Assessing A Few Really Lame Alleged Bible Contradictions

I typically do not write about alleged Bible contradictions because there are more interesting things to talk about. There is also the fact that on many atheist blogs, anything that could pass as a contradiction at first glance will make the big list, and to try to respond to all of them would a herculean task. However, I am afraid it is largely a wasted effort, because there are other models of biblical inspiration that are perfectly compatible with Christianity. Some evangelical, orthodox Christians think that there are or could be errors in the Bible because its purpose was not to teach these background details. Having said that, I am assessing a few really lame alleged Bible contradictions because they were rolling around in my mind, and I hear them regurgitated often enough that I wanted to write about it.

It was actually the reference to bats as birds that inspired this article. But I thought that with just that one contradiction, it might be a little too short. So I did a little more research and found absolutely baffling commentary about why some of these were contradictions. While there are some contradictions that really make you stop and think, I have never actually heard any of them come out of the atheist blogosphere, so I did not want to write about it. I thought I would address a few really lame popular level contradictions.

Bats Are Birds?

In Leviticus 11:13-19, the Torah refers to bats as birds. This would not really be an internal contradiction as much as it would contradict what we know about the modern world. However, the authors of the Bible were not operating with modern taxonomical classifications. The reason that we do not regard bats as birds is because we have developed a method of classifying animals. In the ancient near east, they did not operate with that same classification. You might criticize their method of classification for being less useful than ours, but you could not call it an error.

For the skeptic to object that the Bible does not use modern taxonomy is sort of like objecting that Australians drive on the left side of the road. It is like saying that the authors of the Bible should have referred to the fourth month as April because we now know that is what it is. Taxonomical classifications are useful, but I do not know that it makes much sense to apply it to the ancient world to correct ancient writers. They were not using that system.

Another point worth raising is that the author is not teaching taxonomy. He is making a theological point, and the classification of animals is far outside of his scope. It is a colloquial usage. Also, some have argued that the Bible is not overly interested in relaying scientific truths. On this model, God had no interest in correcting ancient near eastern cosmology. He was willing to condescend to it for practical purposes. The teaching here is theological, not scientific, and to impose scientific standards on a colloquial usage seems inappropriate.

The Chariots of Iron

The chariots of iron have become a favorite for atheists such as Matt Dillahunty, even naming his wiki iron chariots. The relevant text is in Judges 1:19. It reads, “Now the LORD was with Judah, and they took possession of the hill country; but could not drive out the inhabitants of the valley because they had iron chariots.” Yet there are other passages that explicitly say that God is omnipotent.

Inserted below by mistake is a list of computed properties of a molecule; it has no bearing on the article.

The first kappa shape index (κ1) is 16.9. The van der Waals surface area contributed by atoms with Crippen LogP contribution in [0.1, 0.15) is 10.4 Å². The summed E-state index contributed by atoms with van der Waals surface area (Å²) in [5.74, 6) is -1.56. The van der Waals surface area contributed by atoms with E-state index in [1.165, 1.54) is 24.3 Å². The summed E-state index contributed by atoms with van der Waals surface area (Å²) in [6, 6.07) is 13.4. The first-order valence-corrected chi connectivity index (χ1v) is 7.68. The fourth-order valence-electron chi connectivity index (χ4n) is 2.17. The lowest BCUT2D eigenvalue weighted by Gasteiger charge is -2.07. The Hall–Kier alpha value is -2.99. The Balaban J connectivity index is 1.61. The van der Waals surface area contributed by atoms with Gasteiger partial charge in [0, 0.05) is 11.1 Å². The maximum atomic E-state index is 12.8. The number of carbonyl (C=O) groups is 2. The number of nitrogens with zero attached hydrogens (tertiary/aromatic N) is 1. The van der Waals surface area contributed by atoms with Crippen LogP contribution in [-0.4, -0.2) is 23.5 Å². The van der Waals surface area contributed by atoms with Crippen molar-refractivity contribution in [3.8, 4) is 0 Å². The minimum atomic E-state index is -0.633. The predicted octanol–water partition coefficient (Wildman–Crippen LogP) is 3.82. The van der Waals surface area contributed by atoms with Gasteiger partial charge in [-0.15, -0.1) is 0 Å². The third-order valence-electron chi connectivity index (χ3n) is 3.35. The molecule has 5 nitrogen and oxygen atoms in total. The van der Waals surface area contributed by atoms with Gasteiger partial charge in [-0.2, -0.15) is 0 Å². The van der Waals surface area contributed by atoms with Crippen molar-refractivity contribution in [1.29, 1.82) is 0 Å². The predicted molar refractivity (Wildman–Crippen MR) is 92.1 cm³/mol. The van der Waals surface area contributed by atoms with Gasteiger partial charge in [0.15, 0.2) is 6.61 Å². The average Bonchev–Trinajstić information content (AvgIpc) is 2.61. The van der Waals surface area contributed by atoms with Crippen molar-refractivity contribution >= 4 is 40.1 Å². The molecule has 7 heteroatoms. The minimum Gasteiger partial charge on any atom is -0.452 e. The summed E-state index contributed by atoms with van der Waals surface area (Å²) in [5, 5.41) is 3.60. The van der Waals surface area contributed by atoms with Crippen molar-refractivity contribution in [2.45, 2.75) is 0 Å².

But I do not find this as troubling as Mr. Dillahunty does. God often operates confluently with man. For example, in the inspiration of Scripture, we believe that the man is writing exactly what he believes and is thinking. He is not overtaken by some force that compels him to write words against his will. He is actually writing what he thinks. Yet it is also the word of God. Similarly, when the text says that God is with Judah, it does not mean that Judah is God. It means that God is operating confluently with Judah. If it were just God opposing the iron chariots, then he would prevail. But given the confluency, he cooperates with natural circumstances.

Another point to consider is that God’s being with Judah does not mean that Judah will exercise optimal military actions. But their military goals will be accomplished, and they were. Judah wanted the land. The inhabitants resisted them, but they still seized the land. That was their military goal. So considering these two points: confluency and military goals, I do not think that Judges 1:19 conflicts with omnipotence.

The Unforgivable Sin

The unforgivable sin has actually caused a lot of distress among atheists. I have read several blogposts from atheists citing it as a major stumbling block before their deconversion. They would live in anxiety about whether they had or would commit the unforgivable sin. This blogger says that he agonized over this verse, petrified that he would say something negative about the Holy Spirit. One account of this verse is in Matthew 12:32, which reads, “Whoever speaks a word against the Son of Man, it shall be forgiven him; but whoever speaks against the Holy Spirit, it shall not be forgiven him, either in this age or in the age to come.” In context, Jesus is rebuking pharisees for calling his work, done by the power of the Holy Spirit, demonic.

But if there is this unforgivable sin, how do we reconcile it with verses such as Romans 10:13, which says “For whosoever shall call upon the name of the Lord shall be saved.” Well, at a surface level, these verses are not explicitly in conflict. It could just be that nobody who commits the unforgivable sin will ever call upon the name of the Lord. However, I can understand how this apparent conflict would raise some eyebrows. It needs to be understood within the larger context of Jesus’s message and the plan of salvation.